Cal (18-9, 10-5): Oregon 2x, Arizona -- rank 44 in RPI and 52 in BPI
--- These are your bubble teams, people. Southern Miss and St. John's are in the middle of the conversation. There is quite a bit of distance between where UC stand and where the likes of Temple, Ole Miss, Kentucky, Southern Miss and St. John's stand. (Villanova will certainly move to the correct side of the bubble with their win over Marquette)
This chart doesn't include bad losses, where it's hard to find many, if any on the Bearcats run. You could possibly count St. John's and Providence as bad losses, but both are middle of the pack in the second-toughest conference in the country.
These SEC teams need much better records to make up for the fact they only have two/three tourney teams in the conference. The Big East will have about 8 or 9. You can make a similar statement about CUSA and to a lesser degree the A-10.
Point being, look relatively at the competition before placing UC on the bubble with them.
--- The grander point is that this team needs to start playing better. Nobody can deny that. Sean Kilpatrick said as much himself to Bill Koch after Sunday's ugly loss at Notre Dame.
"There's a lot of things that have got to be changed quick because this season is going down the drain and we're letting it," Kilpatrick said.
He's right, the high hopes talked about through the preseason and into non-conference about Big East championship games and Final 4s look far off. But those that are dismissing the season as over haven't paid attention the last two years inside this conference.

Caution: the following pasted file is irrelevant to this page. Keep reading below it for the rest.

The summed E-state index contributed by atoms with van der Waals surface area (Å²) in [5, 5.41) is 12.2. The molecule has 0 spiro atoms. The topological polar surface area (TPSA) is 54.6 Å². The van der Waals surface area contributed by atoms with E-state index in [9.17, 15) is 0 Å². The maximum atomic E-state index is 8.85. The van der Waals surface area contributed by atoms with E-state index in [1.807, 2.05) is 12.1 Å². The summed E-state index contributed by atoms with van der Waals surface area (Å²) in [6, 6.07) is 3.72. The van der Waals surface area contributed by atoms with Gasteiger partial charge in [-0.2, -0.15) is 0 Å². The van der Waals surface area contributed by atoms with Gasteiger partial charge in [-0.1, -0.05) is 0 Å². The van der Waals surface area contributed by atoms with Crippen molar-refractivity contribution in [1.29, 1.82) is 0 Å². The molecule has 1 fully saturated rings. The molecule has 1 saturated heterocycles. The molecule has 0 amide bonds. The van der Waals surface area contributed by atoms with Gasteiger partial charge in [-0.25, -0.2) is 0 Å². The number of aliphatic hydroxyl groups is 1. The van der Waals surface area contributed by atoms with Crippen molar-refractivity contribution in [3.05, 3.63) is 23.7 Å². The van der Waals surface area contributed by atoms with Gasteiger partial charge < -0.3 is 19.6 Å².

Each of the last two years a team has played poorly in Big East play, particularly down the stretch, and gone on to the most successful postseason in their program's recent history.
In 2012, Louisville lost four of six to close the regular season and finished at 10-8 in the conference. They went on to win four games in NYC, take the BET title and advance to the Final 4 before succumbing to Kentucky.
In 2011, UConn went 8-10 in Big East conference play, including losing five of their final 8 before heading to NYC where Kemba Walker helped them win five games in five days and then they went on to win the national championship.
These are literally the last two examples in this conference following the exact same path as the Bearcats. Am I saying this will happen? No, and we can discuss a number of reasons why it can or can't, but for anybody to be giving up hope or considering all lost hasn't been paying attention to their surroundings.